Stop and Search: Is it effective?: a study of effectiveness in suspicion based stop and searches in England and Wales

Jacobs, Gary Anthony (2016) Stop and Search: Is it effective?: a study of effectiveness in suspicion based stop and searches in England and Wales. BSc dissertation, University of Portsmouth.

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    Abstract

    Stop and search is a widely used and controversial power in many jurisdictions across the world. The aim of this dissertation is to explore effectiveness within suspicion based searches in England and Wales. The objectives are to identify measures of policing effectiveness and select those measures that best demonstrate stop and search effectiveness.
    The history of stop and search was explored and definitions of effectiveness and literature examined to find measures that test effectiveness of stop and search. The concept of procedural justice emerged as essential alongside the need to reduce disproportionality. Six measures were identified as relevant; public confidence, crime control, crime detection, disproportionality, arrest rates and other positive outcomes and they were critiqued for suitability for research, data availability, accuracy and ease of replication. It was found that the arrest rate together with other positive outcomes was the most appropriate.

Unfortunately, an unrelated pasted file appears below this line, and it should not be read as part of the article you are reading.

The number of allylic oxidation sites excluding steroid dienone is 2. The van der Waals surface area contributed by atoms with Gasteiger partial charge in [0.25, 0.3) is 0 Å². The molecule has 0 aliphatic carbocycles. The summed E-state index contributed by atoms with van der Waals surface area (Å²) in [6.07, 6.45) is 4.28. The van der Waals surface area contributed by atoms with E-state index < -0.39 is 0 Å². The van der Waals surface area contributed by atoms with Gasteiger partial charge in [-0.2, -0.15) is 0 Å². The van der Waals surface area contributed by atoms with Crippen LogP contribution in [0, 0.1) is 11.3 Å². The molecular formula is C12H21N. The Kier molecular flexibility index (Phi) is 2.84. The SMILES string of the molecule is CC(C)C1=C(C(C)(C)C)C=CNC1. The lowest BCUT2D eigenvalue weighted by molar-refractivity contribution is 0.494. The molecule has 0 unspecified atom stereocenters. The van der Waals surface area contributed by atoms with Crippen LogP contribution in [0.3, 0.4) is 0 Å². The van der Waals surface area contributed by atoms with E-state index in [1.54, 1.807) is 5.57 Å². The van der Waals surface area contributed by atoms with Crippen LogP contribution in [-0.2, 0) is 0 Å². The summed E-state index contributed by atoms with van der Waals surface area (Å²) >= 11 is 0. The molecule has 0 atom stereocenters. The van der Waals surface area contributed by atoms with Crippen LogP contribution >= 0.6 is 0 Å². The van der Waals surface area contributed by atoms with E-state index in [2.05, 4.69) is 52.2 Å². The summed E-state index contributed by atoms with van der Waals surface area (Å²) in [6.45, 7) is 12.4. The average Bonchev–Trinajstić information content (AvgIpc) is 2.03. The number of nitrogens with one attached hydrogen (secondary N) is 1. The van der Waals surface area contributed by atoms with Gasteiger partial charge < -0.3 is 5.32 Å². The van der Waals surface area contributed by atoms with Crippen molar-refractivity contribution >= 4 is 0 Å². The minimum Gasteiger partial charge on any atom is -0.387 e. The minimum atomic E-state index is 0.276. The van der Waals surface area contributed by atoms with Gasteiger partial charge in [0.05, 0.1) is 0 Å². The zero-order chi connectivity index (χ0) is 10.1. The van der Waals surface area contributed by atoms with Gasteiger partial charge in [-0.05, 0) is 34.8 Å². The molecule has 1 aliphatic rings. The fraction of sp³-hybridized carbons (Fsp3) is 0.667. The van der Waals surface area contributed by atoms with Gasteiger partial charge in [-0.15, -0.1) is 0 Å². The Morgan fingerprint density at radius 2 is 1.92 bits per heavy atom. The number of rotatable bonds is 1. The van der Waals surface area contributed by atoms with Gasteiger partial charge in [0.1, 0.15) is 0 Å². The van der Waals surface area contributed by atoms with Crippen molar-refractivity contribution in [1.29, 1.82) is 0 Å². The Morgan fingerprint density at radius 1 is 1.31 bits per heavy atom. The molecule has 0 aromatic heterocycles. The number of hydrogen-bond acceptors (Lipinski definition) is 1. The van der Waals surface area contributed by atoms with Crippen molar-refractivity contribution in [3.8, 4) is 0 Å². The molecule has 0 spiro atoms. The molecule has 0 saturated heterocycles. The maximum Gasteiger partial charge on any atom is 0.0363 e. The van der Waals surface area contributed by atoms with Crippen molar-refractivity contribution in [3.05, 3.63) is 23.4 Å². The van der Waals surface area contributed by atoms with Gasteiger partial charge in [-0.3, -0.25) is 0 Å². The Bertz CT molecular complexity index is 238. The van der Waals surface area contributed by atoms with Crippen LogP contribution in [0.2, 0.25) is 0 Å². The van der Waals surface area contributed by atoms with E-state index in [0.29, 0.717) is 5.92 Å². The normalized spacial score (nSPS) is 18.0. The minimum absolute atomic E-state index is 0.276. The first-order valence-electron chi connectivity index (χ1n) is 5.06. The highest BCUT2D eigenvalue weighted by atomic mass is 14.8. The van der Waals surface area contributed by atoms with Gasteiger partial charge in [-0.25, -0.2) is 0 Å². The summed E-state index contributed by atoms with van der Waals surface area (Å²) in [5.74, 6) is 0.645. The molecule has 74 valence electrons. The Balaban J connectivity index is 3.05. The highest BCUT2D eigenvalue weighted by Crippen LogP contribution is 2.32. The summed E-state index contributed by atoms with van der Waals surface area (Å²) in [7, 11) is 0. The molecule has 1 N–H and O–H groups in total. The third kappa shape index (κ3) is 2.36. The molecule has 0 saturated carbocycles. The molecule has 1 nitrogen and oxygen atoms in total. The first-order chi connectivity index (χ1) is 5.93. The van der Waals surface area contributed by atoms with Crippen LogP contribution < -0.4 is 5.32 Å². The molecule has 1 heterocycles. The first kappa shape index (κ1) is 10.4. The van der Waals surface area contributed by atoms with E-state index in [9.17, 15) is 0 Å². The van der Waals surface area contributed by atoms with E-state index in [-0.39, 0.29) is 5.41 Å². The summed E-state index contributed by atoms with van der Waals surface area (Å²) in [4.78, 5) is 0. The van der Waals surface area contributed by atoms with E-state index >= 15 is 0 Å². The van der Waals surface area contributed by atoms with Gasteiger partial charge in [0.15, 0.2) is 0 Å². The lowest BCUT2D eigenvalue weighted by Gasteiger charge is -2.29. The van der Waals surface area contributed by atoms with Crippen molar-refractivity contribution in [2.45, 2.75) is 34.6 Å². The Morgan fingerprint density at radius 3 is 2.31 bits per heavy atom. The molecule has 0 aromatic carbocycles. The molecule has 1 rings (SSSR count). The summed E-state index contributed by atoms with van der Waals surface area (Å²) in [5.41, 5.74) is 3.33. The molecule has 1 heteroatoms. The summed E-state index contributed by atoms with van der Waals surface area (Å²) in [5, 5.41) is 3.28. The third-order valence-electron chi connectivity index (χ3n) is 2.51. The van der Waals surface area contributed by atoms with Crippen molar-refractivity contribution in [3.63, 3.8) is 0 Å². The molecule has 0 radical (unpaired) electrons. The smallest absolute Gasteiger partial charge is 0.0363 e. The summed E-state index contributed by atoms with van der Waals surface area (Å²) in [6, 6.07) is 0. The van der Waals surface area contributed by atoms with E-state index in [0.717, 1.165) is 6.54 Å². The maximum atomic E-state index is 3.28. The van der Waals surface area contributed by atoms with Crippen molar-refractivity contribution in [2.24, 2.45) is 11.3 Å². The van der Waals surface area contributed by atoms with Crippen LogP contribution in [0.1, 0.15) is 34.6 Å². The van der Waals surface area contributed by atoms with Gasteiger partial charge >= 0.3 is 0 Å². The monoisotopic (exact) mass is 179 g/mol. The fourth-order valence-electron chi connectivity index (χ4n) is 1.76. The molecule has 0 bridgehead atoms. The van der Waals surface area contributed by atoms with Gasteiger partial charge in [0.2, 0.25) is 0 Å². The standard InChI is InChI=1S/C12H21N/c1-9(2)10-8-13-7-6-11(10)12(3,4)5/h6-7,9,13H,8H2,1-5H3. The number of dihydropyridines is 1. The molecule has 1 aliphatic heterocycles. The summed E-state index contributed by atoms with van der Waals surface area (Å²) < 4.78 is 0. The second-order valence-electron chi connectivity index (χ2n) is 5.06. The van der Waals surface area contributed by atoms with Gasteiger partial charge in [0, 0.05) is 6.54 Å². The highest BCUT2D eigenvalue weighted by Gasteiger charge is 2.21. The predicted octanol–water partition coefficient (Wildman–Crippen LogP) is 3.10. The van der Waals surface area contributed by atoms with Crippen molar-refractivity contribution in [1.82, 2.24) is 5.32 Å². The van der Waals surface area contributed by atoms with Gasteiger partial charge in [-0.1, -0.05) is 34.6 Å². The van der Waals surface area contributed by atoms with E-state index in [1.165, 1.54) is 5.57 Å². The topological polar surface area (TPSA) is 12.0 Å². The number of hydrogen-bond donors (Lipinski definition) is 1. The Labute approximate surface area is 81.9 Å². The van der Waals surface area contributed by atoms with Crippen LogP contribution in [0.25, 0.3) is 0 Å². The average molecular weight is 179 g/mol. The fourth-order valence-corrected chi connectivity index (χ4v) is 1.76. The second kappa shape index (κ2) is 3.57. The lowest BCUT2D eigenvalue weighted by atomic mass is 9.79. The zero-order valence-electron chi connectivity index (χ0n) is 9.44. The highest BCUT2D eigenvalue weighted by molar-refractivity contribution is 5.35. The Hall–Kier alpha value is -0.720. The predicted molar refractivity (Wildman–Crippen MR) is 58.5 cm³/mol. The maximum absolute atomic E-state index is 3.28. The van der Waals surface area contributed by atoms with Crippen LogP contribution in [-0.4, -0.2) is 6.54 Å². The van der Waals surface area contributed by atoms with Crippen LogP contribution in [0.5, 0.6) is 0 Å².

Southeastern forces were selected for data collection and analysis using the arrest rate and other positive outcome rate. A wide variation in rates is seen and the reasons behind are explored. The conclusion drawn is that using the measures of arrest and other positive outcomes, stop and search is not shown to be effective within the concept of ‘good enough’ policing. Procedural justice was not achieved and for the legitimacy of stop and search this must be achieved alongside proportionality.

    Item Type: Dissertation
    Departments/Research Groups: Faculty of Humanities and Social Sciences > Institute of Criminal Justice Studies
    Depositing User: Jane Polwin
    Date Deposited: 20 Jan 2017 16:02
    Last Modified: 20 Jan 2017 16:02
    URI: http://eprints.port.ac.uk/id/eprint/22760

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